A tree grows in Arkansas | Arkansas Blog

Sunday, July 30, 2006

A tree grows in Arkansas

Posted By on Sun, Jul 30, 2006 at 4:25 PM

This just in from Garvan Woodland Gardens over on Lake Hamilton:

Rare, Subtropical Tree Blooms
At Garvan Woodland Gardens

HOT SPRINGS, Ark. – Not many living things in the Natural State – be it humans, animals, or plants – can tolerate without some consequence, the all-too-frequent hot, humid days that are indicative of an Arkansas summer.  Yet, at the masterfully landscaped Garvan Woodland Gardens in Hot Springs, there is one unusual tree that appears to be thriving in the extreme conditions, while its neighboring plants drop their blooms and curl their leaves in protest of the scorching sun and oppressive heat.  So rare is the Emmenopterys henryi tree that, until recently, it was the only specimen known to have bloomed in cultivation in the U.S. and remains one of the few in outdoor cultivation to have flowered.
    Planted in the early 1980s by garden benefactress, Verna Cook Garvan, the “henryi” tree blooms inconspicuously near her beloved rose garden, where hundreds of tourists pass by daily unaware they are observing a rare, deciduous plant that may be almost as illusive as the endangered, if not extinct, ivory-billed woodpecker, that is reported to have been sighted in east Arkansas in 2005.
    Native to Burma, Thailand, and China, the specimen is related to the gardenia and coffee plant.  The white, wing-like bracts (colored leaves) surround a cluster of white to pale yellow, fragrant flowers.     
Noted Chinese plant explorer, E. H. Wilson, who discovered the Emmenopterys henryi tree in 1907, regarded it as the finest of all Chinese flowering trees.  In his early description of the species, he documented that the pink bracts subtending the flowers, set against dark black-green foliage, turn the Chinese forests pink.
    The timber wood of the Emmenopterys henryi tree can be used in the construction of houses and furniture.  Unfortunately, due to the disforestation for farming and over-logging in the lower and middle subtropical mountainous regions, as well as low germination ratio, these trees have decreased significantly and are rarely seen.
According to Garvan Woodland Gardens’ resident landscape architect, Bob Byers, the blooms appear in the heat of the summer, usually late July and August. 
As if to protect itself from handling by curiosity seekers, the blooms of the Gardens’ Emmenopterys henryi tree are located in the upper tier of the 15’ tree and are easily overlooked.   “This is only the third time I have seen it bloom in my ten years of directing landscape projects at Garvan Woodland Gardens,” remarked Byers.  “If anyone wants to catch a glimpse of this infrequent, flowering tree, now is the time.”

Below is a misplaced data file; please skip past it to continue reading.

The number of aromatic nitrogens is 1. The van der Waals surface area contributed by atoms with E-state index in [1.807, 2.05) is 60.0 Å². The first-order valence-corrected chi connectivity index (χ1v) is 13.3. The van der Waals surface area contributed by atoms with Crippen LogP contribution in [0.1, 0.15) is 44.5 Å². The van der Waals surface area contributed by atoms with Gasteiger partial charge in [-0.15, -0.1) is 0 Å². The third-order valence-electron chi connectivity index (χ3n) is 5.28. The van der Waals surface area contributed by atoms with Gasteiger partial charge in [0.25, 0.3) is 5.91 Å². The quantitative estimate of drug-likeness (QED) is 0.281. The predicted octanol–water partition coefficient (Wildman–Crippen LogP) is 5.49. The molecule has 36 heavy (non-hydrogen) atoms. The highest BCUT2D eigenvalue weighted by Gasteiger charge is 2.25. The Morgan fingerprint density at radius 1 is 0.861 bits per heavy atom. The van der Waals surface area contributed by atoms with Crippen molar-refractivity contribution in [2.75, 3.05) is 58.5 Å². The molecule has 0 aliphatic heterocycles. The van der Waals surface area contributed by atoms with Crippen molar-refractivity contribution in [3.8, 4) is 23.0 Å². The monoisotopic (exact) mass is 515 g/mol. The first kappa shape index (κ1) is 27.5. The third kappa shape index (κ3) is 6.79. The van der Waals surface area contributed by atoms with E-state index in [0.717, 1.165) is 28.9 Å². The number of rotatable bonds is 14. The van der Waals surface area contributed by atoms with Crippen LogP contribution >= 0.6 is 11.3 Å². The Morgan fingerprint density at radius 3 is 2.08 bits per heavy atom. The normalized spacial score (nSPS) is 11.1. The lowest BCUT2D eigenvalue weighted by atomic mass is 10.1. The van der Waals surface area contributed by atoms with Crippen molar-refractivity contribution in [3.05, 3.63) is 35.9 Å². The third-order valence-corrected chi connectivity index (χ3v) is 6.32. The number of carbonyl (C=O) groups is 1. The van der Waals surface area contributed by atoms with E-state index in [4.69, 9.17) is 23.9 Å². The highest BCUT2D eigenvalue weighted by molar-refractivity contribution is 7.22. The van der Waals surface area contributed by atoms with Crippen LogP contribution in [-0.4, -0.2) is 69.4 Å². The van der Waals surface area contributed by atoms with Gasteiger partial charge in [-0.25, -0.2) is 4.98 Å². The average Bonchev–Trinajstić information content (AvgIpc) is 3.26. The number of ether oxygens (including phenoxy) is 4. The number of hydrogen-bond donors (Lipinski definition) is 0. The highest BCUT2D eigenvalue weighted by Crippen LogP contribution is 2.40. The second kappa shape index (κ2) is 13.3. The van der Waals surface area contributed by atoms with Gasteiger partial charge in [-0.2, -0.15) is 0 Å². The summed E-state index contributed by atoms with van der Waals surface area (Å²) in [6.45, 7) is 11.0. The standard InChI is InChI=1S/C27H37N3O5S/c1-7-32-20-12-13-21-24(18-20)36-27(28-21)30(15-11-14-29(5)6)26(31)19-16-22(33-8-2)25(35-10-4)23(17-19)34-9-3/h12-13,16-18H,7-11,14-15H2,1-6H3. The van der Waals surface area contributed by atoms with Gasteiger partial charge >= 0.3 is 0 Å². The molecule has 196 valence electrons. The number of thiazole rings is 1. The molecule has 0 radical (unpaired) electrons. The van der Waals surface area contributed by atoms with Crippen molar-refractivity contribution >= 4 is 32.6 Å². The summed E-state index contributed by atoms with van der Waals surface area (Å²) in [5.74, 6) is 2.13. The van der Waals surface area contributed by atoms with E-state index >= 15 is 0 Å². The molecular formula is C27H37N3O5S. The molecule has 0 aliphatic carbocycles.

Garvan Woodland Gardens, a department of the University of Arkansas School of Architecture, is sculpted from a 210-acre, heavily forested peninsula on Lake Hamilton and surrounded by 4 ½ miles of pristine shoreline.  Admission prices are $7 for adults; $6 for seniors (55 and older); $4 for children (ages 6 to 12); and free for children ages 5 and younger.  Located at 550 Arkridge Road, the Gardens are open daily from 9 a.m. to 6 p.m. daily. 


Comments (7)

Showing 1-7 of 7

Add a comment

Subscribe to this thread:
Showing 1-7 of 7

Add a comment

More by sbutts

  • Full service

    Aristotle, the big LR internet design and service company, is getting into the full-service ad agency/marketing game, complete with PR, print, TV and on-line marketing, radio and podcasts, direct-mail and e-mail marketing.Scott Crider, a veteran in the Little Rock agency business, will head up Aristotle Integrated Marketing.
    • Jan 22, 2007
  • In-freaking-credible

    The AP is reporting HDN as a possible successor to Bill Parcells with the Cowboys.
    • Jan 22, 2007
  • Search and destroy

    The Washington Post is reporting that a small group of American military personnel went into southern Somalia to see who got killed by the airstrike carried out earlier this week.
    • Jan 12, 2007
  • More »

Readers also liked…

  • Among the last words from Kenneth Williams: 'Finger Lickin' Good Fried Chicken'

    What's purported to be a final-words essay from condemned prisoner Kenneth Williams was distributed today by Deborah Robinson, a freelance journalist in Arkansas.  He reflects on his execution, his victims, reactions of inmates and big servings of fried chicken, which he says are given to all inmates on execution days.
    • Apr 27, 2017
  • The LR chamber does the public's business. Is it accountable? Blue Hog on the case.

    Matt Campbell, lawyer and Blue Hog Report blogger, has sent a Freedom of Information Act request to Jay Chessir, director of the Little Rock Regional Chamber of Commerce, and Mayor Mark Stodola related to the publicity stunt yesterday  built around withdrawing from the mayor's rash pronouncement that the city would seek an Amazon HQ2 project even though the city  didn't meet the company's criteria.
    • Oct 20, 2017
  • Presidential thriller, co-author Bill Clinton, coming to bookstores in 2018

    June 2018 is the expected publication date for a novel collaboration by former President Bill Clinton and crime writer James Patterson.
    • May 9, 2017


  • Arkansas vs Ole Miss at War Memorial stadium in Little Rock, Saturday, Oct. 13, 2018. After leading for much of the game, Arkansas lost 37-33 when Ole Miss scored the game winning Touchdown with less that 2 minutes left. 
  • Margaret Clark Adventure Park
    New sculptures, preschoolers play area dedicated in Riverfront Park in Little Rock.

Most Recent Comments


© 2018 Arkansas Times | 201 East Markham, Suite 200, Little Rock, AR 72201
Powered by Foundation